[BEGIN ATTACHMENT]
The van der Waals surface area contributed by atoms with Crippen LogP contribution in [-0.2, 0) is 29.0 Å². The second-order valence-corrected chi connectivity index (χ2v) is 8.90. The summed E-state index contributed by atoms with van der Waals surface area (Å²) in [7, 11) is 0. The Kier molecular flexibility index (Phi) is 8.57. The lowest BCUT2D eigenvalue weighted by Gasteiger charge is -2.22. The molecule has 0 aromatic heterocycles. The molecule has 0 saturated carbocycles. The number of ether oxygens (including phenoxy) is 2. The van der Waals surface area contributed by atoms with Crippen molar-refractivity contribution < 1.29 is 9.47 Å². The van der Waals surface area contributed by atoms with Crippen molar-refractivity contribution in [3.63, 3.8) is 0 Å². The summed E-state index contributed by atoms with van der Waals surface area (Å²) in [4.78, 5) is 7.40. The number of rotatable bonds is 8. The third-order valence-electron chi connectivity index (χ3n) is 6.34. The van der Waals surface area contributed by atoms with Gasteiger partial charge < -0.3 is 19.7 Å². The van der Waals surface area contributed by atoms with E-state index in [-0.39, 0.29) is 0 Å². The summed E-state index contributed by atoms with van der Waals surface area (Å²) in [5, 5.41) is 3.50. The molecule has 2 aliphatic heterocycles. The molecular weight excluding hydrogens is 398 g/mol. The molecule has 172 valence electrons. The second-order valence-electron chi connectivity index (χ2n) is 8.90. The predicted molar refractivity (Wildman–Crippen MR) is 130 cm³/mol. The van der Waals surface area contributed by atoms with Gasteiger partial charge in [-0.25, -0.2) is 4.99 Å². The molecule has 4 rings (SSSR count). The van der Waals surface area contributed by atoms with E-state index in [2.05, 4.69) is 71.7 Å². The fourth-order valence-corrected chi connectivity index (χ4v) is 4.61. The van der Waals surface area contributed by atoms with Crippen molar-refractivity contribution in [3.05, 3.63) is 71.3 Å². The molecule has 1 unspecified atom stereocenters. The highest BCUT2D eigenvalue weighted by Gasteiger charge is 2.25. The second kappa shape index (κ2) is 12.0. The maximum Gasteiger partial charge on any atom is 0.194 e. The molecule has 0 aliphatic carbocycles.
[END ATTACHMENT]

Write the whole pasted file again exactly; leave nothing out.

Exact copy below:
The van der Waals surface area contributed by atoms with Crippen LogP contribution in [-0.2, 0) is 29.0 Å². The second-order valence-corrected chi connectivity index (χ2v) is 8.90. The summed E-state index contributed by atoms with van der Waals surface area (Å²) in [7, 11) is 0. The Kier molecular flexibility index (Phi) is 8.57. The lowest BCUT2D eigenvalue weighted by Gasteiger charge is -2.22. The molecule has 0 aromatic heterocycles. The molecule has 0 saturated carbocycles. The number of ether oxygens (including phenoxy) is 2. The van der Waals surface area contributed by atoms with Crippen molar-refractivity contribution < 1.29 is 9.47 Å². The van der Waals surface area contributed by atoms with Crippen molar-refractivity contribution in [3.63, 3.8) is 0 Å². The summed E-state index contributed by atoms with van der Waals surface area (Å²) in [4.78, 5) is 7.40. The number of rotatable bonds is 8. The third-order valence-electron chi connectivity index (χ3n) is 6.34. The van der Waals surface area contributed by atoms with Gasteiger partial charge < -0.3 is 19.7 Å². The van der Waals surface area contributed by atoms with E-state index in [-0.39, 0.29) is 0 Å². The summed E-state index contributed by atoms with van der Waals surface area (Å²) in [5, 5.41) is 3.50. The molecule has 2 aliphatic heterocycles. The molecular weight excluding hydrogens is 398 g/mol. The molecule has 172 valence electrons. The second-order valence-electron chi connectivity index (χ2n) is 8.90. The predicted molar refractivity (Wildman–Crippen MR) is 130 cm³/mol. The van der Waals surface area contributed by atoms with Gasteiger partial charge in [-0.25, -0.2) is 4.99 Å². The molecule has 4 rings (SSSR count). The van der Waals surface area contributed by atoms with E-state index in [2.05, 4.69) is 71.7 Å². The fourth-order valence-corrected chi connectivity index (χ4v) is 4.61. The van der Waals surface area contributed by atoms with Crippen molar-refractivity contribution in [3.05, 3.63) is 71.3 Å². The molecule has 1 unspecified atom stereocenters. The highest BCUT2D eigenvalue weighted by Gasteiger charge is 2.25. The second kappa shape index (κ2) is 12.0. The maximum Gasteiger partial charge on any atom is 0.194 e. The molecule has 0 aliphatic carbocycles.